Would you like to learn the secret arts of Yoga? The real truth is – there is no secret to: “Study, practice, study more, and practice again.” Yoga is a lifelong journey, which for some Hatha Yoga students may start much like a gymnastic event.

Then, over years of study, Yoga training evolves into self-realization and transformation. Below is a question and answer session, with a student, who is seeking to find the answers to the mysteries of Yoga and meditation.

Q: Is doing meditation by oneself safe?

A: Yes, meditation alone is fine, provided you receive some basic foundational instruction from a teacher or Guru. Books and DVD’s can also be very instructive. Please research the style of meditation before taking up the practice.

It should be noted that a student of meditation should preferably practice one style, with one teacher, long enough to understand the basics. Impatient beginners do too much hopping around from teacher to teacher.

Invest time in research and practice, for ten to twenty minutes per day, for a month, before adding more time to a session. You could always practice longer, but beginners have a tendency to “burn themselves out.” Meditation is preventative medicine for a balanced mind.

Q: How can negative thinking be minimized?

A: The only way to keep negative thinking under control is to fill your mind with good thoughts. Mantra, japa, prayer, and positive affirmations will help. Instead of focusing your mind on what you should not be thinking, fill your mind with positive, happy, and compassionate thoughts. It is impossible to be a happy pessimist.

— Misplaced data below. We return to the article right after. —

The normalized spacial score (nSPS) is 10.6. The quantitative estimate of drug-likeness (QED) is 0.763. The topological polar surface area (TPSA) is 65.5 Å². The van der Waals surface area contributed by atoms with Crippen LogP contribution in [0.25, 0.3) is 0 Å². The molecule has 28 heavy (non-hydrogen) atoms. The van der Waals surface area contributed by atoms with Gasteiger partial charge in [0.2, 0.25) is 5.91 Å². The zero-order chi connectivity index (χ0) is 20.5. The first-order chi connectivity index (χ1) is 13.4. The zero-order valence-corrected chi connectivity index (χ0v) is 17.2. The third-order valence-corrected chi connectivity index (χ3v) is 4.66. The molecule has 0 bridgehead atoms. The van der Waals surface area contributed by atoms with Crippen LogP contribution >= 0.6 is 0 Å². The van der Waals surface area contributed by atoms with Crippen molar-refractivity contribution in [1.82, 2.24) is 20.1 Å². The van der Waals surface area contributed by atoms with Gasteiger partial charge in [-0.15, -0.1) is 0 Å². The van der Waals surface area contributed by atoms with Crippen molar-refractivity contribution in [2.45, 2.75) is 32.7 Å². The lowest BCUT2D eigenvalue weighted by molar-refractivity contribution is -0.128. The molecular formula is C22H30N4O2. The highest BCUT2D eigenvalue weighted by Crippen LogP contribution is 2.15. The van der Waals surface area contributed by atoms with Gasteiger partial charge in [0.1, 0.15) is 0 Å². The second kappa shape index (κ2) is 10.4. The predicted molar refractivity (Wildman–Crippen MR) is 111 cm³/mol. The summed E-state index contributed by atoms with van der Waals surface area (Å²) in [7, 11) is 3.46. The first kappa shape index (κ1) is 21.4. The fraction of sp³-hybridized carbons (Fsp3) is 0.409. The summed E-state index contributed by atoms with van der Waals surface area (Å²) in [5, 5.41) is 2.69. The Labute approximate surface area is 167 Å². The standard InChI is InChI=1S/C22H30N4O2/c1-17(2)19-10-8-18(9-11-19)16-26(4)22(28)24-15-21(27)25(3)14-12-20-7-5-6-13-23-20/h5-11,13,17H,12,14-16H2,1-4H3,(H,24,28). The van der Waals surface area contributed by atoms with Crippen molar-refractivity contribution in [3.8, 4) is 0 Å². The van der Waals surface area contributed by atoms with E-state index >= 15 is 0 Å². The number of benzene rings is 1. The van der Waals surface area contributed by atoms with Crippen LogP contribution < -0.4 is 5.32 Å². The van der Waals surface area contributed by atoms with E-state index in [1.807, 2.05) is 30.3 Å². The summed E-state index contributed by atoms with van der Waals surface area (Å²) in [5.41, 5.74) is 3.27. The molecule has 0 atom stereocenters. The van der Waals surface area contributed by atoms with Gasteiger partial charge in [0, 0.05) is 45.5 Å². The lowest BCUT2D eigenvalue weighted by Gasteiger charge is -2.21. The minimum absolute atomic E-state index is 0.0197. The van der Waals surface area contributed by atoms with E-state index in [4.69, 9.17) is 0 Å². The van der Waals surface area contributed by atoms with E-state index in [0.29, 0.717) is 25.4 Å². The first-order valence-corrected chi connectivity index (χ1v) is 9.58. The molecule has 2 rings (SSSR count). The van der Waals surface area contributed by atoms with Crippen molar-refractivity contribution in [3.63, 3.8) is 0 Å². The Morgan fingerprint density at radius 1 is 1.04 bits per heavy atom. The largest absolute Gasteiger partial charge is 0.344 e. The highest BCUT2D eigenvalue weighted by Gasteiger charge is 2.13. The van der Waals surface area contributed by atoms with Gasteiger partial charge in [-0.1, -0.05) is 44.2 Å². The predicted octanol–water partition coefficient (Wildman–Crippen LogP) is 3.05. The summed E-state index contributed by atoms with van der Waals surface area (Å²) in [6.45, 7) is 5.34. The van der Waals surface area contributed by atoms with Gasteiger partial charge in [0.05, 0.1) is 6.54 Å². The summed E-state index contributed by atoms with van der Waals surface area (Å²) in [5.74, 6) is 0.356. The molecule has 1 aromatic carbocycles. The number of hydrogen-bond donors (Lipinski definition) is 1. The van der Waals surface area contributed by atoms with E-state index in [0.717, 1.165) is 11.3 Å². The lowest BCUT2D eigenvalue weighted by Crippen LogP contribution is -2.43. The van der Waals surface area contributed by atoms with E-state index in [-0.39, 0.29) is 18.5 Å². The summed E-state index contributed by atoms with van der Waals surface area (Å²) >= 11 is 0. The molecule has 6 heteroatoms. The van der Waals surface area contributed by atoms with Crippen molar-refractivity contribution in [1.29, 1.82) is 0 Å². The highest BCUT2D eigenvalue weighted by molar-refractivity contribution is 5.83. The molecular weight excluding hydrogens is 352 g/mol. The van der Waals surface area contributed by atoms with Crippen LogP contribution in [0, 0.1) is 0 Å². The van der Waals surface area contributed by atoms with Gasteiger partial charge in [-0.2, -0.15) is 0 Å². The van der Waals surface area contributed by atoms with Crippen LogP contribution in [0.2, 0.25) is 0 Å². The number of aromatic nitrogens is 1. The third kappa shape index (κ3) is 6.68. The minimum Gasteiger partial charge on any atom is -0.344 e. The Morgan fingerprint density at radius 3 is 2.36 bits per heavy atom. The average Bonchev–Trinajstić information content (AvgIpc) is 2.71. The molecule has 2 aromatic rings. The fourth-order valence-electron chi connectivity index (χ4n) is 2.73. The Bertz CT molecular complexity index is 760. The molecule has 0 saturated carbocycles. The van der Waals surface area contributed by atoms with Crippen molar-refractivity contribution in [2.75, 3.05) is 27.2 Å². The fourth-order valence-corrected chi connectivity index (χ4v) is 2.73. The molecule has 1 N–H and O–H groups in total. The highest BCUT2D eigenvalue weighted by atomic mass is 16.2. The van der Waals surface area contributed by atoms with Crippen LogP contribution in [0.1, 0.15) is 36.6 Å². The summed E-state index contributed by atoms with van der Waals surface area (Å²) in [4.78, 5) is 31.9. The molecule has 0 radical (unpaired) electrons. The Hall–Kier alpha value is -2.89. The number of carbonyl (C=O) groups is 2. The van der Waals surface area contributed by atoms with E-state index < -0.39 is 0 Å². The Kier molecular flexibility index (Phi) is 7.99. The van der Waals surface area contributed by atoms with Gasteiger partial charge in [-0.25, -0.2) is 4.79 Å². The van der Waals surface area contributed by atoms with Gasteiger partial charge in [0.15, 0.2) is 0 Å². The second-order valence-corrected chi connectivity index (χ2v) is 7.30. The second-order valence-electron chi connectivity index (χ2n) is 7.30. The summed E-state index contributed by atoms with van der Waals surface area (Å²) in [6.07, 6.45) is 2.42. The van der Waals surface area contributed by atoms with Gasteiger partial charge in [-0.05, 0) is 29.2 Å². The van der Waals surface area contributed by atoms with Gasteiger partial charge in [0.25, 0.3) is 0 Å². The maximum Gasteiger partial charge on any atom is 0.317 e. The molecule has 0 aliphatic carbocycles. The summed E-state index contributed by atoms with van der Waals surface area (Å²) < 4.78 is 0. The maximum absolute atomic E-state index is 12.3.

Q: Can I stay completely free from stress with Yoga?

A: No, stress is a part of life. Too much stress is not healthy and must be reduced. Every style of Yoga is capable of reducing stress levels. Please remember that moderate stress can be healthy, but overwhelming stress is potentially harmful.

Q: Are there any internal powers in our body?

A: Yes, there are internal powers within all of us. If you spend time with the right teacher, you can find it, and feel it, within the same lesson. For some students this may take longer, but your Yoga teacher is a helpful guide.

Q: How can we feel it and in how many days?

A: A feeling of empowerment without ego can easily be felt. A feeling of presence, during practice, can be realized. There is no specific time frame for these processes to take place. If time is a major concern, you should train under the guidance of a competent Yoga teacher or Guru. In this way, your teacher will guide you through the “learning curve.”

Q: Is there any spiritual link between meditation, Yoga, and God.

A: Yes, there is definitely a healthy spiritual link between meditation, Yoga, and God. Yoga is filled with information for spiritual health and growth. It is true that some people do not believe in the concept of God. In this case, spiritual and ethical growth will still be realized with regular practice.

Some Yoga teachers only address Asana for the physical body, but there is much more. All you have to do is continue your meditation practice, while putting the concepts of non-harming, compassion, patience, mindfulness, tolerance, and happiness into practice during your daily life.

© Copyright 2008 – Paul Jerard / Aura Publications